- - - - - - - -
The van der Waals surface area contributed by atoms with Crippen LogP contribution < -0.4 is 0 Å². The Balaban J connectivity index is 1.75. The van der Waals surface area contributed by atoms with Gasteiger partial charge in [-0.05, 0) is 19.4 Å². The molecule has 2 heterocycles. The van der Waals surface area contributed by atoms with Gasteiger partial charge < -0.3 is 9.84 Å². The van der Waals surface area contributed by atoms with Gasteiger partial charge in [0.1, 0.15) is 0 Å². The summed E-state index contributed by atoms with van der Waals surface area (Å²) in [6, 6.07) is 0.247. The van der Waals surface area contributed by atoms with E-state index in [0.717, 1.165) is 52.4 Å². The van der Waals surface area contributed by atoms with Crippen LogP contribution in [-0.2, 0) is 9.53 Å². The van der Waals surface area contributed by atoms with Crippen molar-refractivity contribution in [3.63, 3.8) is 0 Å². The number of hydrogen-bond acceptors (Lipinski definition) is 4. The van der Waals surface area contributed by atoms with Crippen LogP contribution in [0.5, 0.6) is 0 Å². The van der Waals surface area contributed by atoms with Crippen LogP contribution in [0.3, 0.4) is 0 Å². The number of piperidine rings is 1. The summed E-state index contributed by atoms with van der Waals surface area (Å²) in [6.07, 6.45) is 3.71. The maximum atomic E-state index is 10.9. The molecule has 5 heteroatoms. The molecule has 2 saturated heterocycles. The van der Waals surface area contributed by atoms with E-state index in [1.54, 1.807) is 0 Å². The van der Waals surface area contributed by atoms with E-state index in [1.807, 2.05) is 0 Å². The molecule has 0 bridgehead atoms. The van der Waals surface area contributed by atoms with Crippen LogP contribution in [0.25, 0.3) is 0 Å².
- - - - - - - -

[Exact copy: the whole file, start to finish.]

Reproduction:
The van der Waals surface area contributed by atoms with Crippen LogP contribution < -0.4 is 0 Å². The Balaban J connectivity index is 1.75. The van der Waals surface area contributed by atoms with Gasteiger partial charge in [-0.05, 0) is 19.4 Å². The molecule has 2 heterocycles. The van der Waals surface area contributed by atoms with Gasteiger partial charge < -0.3 is 9.84 Å². The van der Waals surface area contributed by atoms with Gasteiger partial charge in [0.1, 0.15) is 0 Å². The summed E-state index contributed by atoms with van der Waals surface area (Å²) in [6, 6.07) is 0.247. The van der Waals surface area contributed by atoms with E-state index in [0.717, 1.165) is 52.4 Å². The van der Waals surface area contributed by atoms with Crippen LogP contribution in [-0.2, 0) is 9.53 Å². The van der Waals surface area contributed by atoms with Crippen molar-refractivity contribution in [3.63, 3.8) is 0 Å². The number of hydrogen-bond acceptors (Lipinski definition) is 4. The van der Waals surface area contributed by atoms with Crippen LogP contribution in [0.5, 0.6) is 0 Å². The van der Waals surface area contributed by atoms with Crippen LogP contribution in [0.3, 0.4) is 0 Å². The number of piperidine rings is 1. The summed E-state index contributed by atoms with van der Waals surface area (Å²) in [6.07, 6.45) is 3.71. The maximum atomic E-state index is 10.9. The molecule has 5 heteroatoms. The molecule has 2 saturated heterocycles. The van der Waals surface area contributed by atoms with E-state index in [1.54, 1.807) is 0 Å². The van der Waals surface area contributed by atoms with E-state index in [1.807, 2.05) is 0 Å². The molecule has 0 bridgehead atoms. The van der Waals surface area contributed by atoms with Crippen LogP contribution in [0.25, 0.3) is 0 Å².